— A fire moved up the hill side between Interstate 80 and Tahoe Donner, burning 100 acres before firefighters contained the blaze. Aside from a power outage when the fire burned an transmission line, there was no serious damage.

— Truckee woman Gretchen Brugman ran the Tahoe Triple – three marathons in three days, or 78.6 miles – in the Lake Tahoe Marathon.

— A toxic chemical reaction in Safeway’s deli department sent 15 employees to the hospital and forced the evacuation of the store.

— The Placer County Board of Supervisors approved the renovation of the old Northstar-at-Tahoe Village after it was first approved in August but appealed by Sierra Watch, a local environmental group.

— A bar brawl at the Tourist Club erupted between a patron and a transient. The fight, which moved outside, grew serious when the transient grabbed a sawed-off shotgun. After a struggle, others were able to take the gun away, and the suspects fled the scene but were later apprehended.

— Due to an outdated building and mediocre sales, Burger King Corporation closed its Truckee location.

— Although fire danger was high in the Tahoe-Truckee region, more than 100 firefighters and 17 engines went to Southern California to attempt to stop the blazes overwhelming crews in the lower region of the state.

— Icy conditions caused multiple accidents on Interstate 80, involving as many as 30 vehicles, both big rigs and passenger cars. In one crash six rigs jackknifed below Donner Summit. A UPS truck exploded after driving off an embankment, causing a small fire. Even the ambulance had to be pulled back onto the road after it skidded off on its way to the accidents. Eleven people were taken to the hospital, most with minor injuries and one in critical condition.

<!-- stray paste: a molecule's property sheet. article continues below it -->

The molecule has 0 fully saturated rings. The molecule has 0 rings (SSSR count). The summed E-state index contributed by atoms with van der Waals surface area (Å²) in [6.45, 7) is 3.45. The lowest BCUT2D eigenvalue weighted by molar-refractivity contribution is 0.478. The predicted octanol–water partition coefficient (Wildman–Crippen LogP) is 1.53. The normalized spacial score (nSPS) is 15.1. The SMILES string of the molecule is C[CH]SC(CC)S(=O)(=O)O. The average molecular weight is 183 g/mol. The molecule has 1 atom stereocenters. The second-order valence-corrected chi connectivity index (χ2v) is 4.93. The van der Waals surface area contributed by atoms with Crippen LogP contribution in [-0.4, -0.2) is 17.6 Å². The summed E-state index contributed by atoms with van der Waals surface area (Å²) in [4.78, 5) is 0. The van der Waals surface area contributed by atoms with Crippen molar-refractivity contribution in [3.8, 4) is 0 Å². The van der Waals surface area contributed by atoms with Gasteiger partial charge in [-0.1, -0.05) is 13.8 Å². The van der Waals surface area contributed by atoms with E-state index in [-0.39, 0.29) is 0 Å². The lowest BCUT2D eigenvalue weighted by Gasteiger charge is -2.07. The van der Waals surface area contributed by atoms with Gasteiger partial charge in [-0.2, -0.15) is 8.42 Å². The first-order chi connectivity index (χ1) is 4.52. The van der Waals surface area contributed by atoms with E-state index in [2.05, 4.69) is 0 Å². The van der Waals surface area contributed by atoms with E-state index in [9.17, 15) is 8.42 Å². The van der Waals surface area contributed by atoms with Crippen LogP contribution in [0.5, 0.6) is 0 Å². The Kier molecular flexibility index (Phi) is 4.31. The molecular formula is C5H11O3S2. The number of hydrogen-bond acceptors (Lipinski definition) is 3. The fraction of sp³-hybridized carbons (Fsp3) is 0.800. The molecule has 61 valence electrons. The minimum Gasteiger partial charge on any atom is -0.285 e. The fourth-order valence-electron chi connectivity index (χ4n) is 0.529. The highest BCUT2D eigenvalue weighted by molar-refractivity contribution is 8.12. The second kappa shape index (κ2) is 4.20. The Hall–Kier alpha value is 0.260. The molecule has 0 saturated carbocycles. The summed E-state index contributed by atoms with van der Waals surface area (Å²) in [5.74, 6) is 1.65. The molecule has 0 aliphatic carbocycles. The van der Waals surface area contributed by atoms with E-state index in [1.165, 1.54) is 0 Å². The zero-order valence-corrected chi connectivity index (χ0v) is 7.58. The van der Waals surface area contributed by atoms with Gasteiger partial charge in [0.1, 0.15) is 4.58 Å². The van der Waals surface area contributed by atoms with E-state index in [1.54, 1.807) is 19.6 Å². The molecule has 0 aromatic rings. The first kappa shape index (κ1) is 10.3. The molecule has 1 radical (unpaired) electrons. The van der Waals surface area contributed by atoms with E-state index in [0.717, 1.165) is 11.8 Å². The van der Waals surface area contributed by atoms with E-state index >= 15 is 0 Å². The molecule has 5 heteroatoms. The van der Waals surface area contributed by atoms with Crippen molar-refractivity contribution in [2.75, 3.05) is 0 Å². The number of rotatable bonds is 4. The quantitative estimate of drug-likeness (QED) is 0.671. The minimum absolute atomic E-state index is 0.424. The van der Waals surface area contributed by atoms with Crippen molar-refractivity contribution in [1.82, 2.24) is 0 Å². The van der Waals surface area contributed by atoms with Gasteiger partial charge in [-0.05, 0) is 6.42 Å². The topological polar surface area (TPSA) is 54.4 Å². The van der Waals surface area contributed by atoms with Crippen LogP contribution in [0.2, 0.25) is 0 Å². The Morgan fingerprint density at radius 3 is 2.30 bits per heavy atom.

— The Royal Gorge Lodge, just outside of Serene Lakes off Pahatsi Road, was destroyed in a fire just after employees moved back in for the winter.


— A man was arrested on suspicion of using a camera to steal pin numbers. Valentin Ruducan, 31, was parked across the street from the U.S. Bank branch on Donner Pass Road, with a sophisticated setup used to attain pin numbers from the ATM machine, said investigators. Using credit cards that had been reported lost or stolen, Ruducan had already purchased $1,100 worth of coffee equipment from Starbucks before he was caught. He was linked to a group of criminals operating out of Los Vegas, which was responsible for the theft of more than $1 billion.

— The Town of Truckee Planning Commission approved a development at Gray’s Crossing. The project will sit on 757 acres, making it Truckee’s largest development project since incorporation.

— Local Cmdr. Scott Berry took the position as police chief in place of former Chief Dan Boon.

— The Truckee Tahoe Airport District bought 18.9 acres of land near the airport for $630,000. The land is to be left as open space. Developers were unhappy with the purchase, which ended possible development of a subdivision nearby.


— The Martis Valley Community Plan – which allows for an additional 6,300 new housing units, malls and other developments and the four laning of state Route 267 – received its final approval. Groups opposed to the plan promised to bring it to court.

— The Truckee Donner PUD authorized a 5 percent rate increase for water, electricity, connection charges and electric facility fees. The fee increases were targeted to keep up with rising costs of power and water, said PUD officials.

— The Truckee Town Council approved the Jibboom project – a plan to build three, two-story commercial buildings and a restaurant. The plan also calls for the reconstruction of the old motel on Jibboom Street.

— A winter storms brought feet of snow to Truckee, but unlike 2002, the electrical problems were minimal.